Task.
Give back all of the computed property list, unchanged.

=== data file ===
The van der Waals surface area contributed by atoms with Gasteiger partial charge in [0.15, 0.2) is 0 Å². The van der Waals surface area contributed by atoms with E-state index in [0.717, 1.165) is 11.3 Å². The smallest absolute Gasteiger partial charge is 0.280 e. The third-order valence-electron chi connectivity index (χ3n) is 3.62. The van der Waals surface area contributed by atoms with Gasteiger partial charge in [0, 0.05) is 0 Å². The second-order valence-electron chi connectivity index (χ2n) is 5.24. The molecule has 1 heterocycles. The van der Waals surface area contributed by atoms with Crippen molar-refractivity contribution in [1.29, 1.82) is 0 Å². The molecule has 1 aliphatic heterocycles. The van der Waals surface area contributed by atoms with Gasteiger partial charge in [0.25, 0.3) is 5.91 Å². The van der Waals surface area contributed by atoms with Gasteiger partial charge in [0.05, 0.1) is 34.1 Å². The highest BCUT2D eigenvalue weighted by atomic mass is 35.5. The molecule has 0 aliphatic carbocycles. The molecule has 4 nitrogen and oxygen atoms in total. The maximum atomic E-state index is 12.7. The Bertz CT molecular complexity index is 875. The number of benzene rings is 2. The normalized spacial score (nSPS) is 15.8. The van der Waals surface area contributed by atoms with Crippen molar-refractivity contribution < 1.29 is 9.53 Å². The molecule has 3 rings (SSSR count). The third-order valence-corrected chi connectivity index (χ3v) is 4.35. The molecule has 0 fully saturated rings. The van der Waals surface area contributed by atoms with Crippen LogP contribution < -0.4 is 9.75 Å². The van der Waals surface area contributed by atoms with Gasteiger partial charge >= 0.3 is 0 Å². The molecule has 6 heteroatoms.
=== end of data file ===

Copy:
The van der Waals surface area contributed by atoms with Gasteiger partial charge in [0.15, 0.2) is 0 Å². The van der Waals surface area contributed by atoms with E-state index in [0.717, 1.165) is 11.3 Å². The smallest absolute Gasteiger partial charge is 0.280 e. The third-order valence-electron chi connectivity index (χ3n) is 3.62. The van der Waals surface area contributed by atoms with Gasteiger partial charge in [0, 0.05) is 0 Å². The second-order valence-electron chi connectivity index (χ2n) is 5.24. The molecule has 1 heterocycles. The van der Waals surface area contributed by atoms with Crippen molar-refractivity contribution in [1.29, 1.82) is 0 Å². The molecule has 1 aliphatic heterocycles. The van der Waals surface area contributed by atoms with Gasteiger partial charge in [0.25, 0.3) is 5.91 Å². The van der Waals surface area contributed by atoms with Gasteiger partial charge in [0.05, 0.1) is 34.1 Å². The highest BCUT2D eigenvalue weighted by atomic mass is 35.5. The molecule has 0 aliphatic carbocycles. The molecule has 4 nitrogen and oxygen atoms in total. The maximum atomic E-state index is 12.7. The Bertz CT molecular complexity index is 875. The number of benzene rings is 2. The normalized spacial score (nSPS) is 15.8. The van der Waals surface area contributed by atoms with Crippen molar-refractivity contribution < 1.29 is 9.53 Å². The molecule has 3 rings (SSSR count). The third-order valence-corrected chi connectivity index (χ3v) is 4.35. The molecule has 0 fully saturated rings. The van der Waals surface area contributed by atoms with Crippen LogP contribution < -0.4 is 9.75 Å². The van der Waals surface area contributed by atoms with Gasteiger partial charge >= 0.3 is 0 Å². The molecule has 6 heteroatoms.